Who Killed Dorothy Estep? Reward Increased in 1985 Cold Case Murder of Texas Social Worker and Mom | Inside Edition

Who Killed Dorothy Estep? Reward Increased in 1985 Cold Case Murder of Texas Social Worker and Mom

Dorothy Estep was last seen alive in 1985.
Texas Department of Public Safety

The Texas social worker was last seen by a neighbor in 1985.

A reward has been doubled for information related to the 35-year-old cold case murder of Texas social worker Dorothy Estep.

The 32-year-old mother was last seen on Sept. 29, 1985 by a neighbor as the woman left her home outside Waco to pick up her daughter from her ex-husband, authorities said. The next day, after she failed to show up for her job as a state social worker, a colleague reported her missing.

Her yellow Plymouth Sapporo was found Sept. 30 on a state highway in neighboring McLennan County, according to the Texas Rangers. Estep's body was found in the trunk.

State and local investigators have exhausted all leads in the case, and the Texas Department of Public Safety is asking for the public's help.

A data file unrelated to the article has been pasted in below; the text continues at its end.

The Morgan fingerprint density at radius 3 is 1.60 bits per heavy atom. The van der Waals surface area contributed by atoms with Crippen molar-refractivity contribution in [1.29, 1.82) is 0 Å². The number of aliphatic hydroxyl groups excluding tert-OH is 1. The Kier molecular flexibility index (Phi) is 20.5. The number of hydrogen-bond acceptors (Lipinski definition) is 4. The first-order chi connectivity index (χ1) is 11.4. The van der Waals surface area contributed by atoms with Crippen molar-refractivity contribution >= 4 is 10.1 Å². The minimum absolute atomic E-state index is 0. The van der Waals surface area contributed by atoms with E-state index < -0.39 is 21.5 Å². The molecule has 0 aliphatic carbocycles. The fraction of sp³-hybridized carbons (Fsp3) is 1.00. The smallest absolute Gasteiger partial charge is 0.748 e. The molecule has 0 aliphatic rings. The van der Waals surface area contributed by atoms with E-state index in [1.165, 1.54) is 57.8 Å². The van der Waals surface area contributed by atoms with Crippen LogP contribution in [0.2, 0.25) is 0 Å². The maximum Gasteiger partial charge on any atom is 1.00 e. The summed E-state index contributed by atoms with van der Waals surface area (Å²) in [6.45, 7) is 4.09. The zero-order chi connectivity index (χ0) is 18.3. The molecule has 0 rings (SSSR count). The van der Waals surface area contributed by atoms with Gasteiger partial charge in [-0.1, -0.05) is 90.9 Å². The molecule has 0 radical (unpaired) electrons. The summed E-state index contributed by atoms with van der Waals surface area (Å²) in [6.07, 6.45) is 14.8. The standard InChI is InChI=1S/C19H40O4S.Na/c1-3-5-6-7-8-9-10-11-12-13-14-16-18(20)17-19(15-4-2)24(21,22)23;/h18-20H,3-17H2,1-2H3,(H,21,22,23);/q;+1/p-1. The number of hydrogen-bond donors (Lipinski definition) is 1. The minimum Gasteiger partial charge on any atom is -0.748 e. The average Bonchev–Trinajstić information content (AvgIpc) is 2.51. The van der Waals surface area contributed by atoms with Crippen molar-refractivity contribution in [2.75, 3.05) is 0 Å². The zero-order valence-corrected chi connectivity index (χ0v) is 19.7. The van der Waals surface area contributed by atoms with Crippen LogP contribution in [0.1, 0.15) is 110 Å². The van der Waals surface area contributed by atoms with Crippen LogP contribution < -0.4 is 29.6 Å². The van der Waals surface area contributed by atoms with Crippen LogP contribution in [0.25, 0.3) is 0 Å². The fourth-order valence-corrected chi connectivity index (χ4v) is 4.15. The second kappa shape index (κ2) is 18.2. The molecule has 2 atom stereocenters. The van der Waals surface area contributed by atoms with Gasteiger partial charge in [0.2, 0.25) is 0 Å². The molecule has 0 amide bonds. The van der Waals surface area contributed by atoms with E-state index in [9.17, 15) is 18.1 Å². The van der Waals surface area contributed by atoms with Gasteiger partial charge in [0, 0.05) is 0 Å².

“It’s still an active case and we’re working on it right now,” said Capt. Steve January, commander of the McLennan County Sheriff’s Cold Case unit. The investigation is one of more than 36 cold cases being handled by the county unit.

Rewards of $3,000 are routinely offered by the state in connection with cold cases. The reward was increased to $6,000 in Estep's case, provided information leading to an arrest is received before the next featured Texas Rangers cold case is announced, authorities said. 

No further details of the murder were released, nor was a date provided for the next cold case announcement. 

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